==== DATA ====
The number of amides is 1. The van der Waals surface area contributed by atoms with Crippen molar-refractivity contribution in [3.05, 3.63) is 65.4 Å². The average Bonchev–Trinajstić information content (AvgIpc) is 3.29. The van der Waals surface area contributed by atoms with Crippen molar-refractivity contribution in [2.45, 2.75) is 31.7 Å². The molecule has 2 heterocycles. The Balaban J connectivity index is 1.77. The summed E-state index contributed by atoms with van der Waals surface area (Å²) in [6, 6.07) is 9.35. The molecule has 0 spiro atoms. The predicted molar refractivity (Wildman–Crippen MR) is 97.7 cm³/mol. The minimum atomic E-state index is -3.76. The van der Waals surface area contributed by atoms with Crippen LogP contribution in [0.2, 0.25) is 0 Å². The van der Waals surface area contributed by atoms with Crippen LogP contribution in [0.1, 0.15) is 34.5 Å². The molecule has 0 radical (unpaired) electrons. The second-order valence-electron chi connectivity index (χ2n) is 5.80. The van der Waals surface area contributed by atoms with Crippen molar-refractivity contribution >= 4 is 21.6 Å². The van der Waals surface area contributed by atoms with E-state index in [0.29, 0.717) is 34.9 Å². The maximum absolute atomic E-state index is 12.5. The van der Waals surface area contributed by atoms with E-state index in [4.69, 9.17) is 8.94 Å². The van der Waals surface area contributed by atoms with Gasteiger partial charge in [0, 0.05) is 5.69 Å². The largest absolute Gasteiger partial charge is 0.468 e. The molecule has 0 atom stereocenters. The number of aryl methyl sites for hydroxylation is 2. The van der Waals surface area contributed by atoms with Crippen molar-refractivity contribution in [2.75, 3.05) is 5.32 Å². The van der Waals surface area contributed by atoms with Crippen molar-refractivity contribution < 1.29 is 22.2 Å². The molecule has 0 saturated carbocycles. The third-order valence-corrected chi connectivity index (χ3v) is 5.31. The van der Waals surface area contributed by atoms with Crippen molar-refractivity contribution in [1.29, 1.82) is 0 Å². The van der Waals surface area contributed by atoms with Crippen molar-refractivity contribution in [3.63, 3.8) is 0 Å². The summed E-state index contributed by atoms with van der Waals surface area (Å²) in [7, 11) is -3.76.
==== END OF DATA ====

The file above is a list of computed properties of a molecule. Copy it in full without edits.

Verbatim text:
The number of amides is 1. The van der Waals surface area contributed by atoms with Crippen molar-refractivity contribution in [3.05, 3.63) is 65.4 Å². The average Bonchev–Trinajstić information content (AvgIpc) is 3.29. The van der Waals surface area contributed by atoms with Crippen molar-refractivity contribution in [2.45, 2.75) is 31.7 Å². The molecule has 2 heterocycles. The Balaban J connectivity index is 1.77. The summed E-state index contributed by atoms with van der Waals surface area (Å²) in [6, 6.07) is 9.35. The molecule has 0 spiro atoms. The predicted molar refractivity (Wildman–Crippen MR) is 97.7 cm³/mol. The minimum atomic E-state index is -3.76. The van der Waals surface area contributed by atoms with Crippen LogP contribution in [0.2, 0.25) is 0 Å². The van der Waals surface area contributed by atoms with Crippen LogP contribution in [0.1, 0.15) is 34.5 Å². The molecule has 0 radical (unpaired) electrons. The second-order valence-electron chi connectivity index (χ2n) is 5.80. The van der Waals surface area contributed by atoms with Crippen molar-refractivity contribution >= 4 is 21.6 Å². The van der Waals surface area contributed by atoms with E-state index in [0.29, 0.717) is 34.9 Å². The maximum absolute atomic E-state index is 12.5. The van der Waals surface area contributed by atoms with E-state index in [4.69, 9.17) is 8.94 Å². The van der Waals surface area contributed by atoms with Gasteiger partial charge in [0, 0.05) is 5.69 Å². The largest absolute Gasteiger partial charge is 0.468 e. The molecule has 0 atom stereocenters. The number of aryl methyl sites for hydroxylation is 2. The van der Waals surface area contributed by atoms with Crippen molar-refractivity contribution in [2.75, 3.05) is 5.32 Å². The van der Waals surface area contributed by atoms with Crippen molar-refractivity contribution < 1.29 is 22.2 Å². The molecule has 0 saturated carbocycles. The third-order valence-corrected chi connectivity index (χ3v) is 5.31. The van der Waals surface area contributed by atoms with Crippen molar-refractivity contribution in [1.29, 1.82) is 0 Å². The van der Waals surface area contributed by atoms with Crippen molar-refractivity contribution in [3.63, 3.8) is 0 Å². The summed E-state index contributed by atoms with van der Waals surface area (Å²) in [7, 11) is -3.76.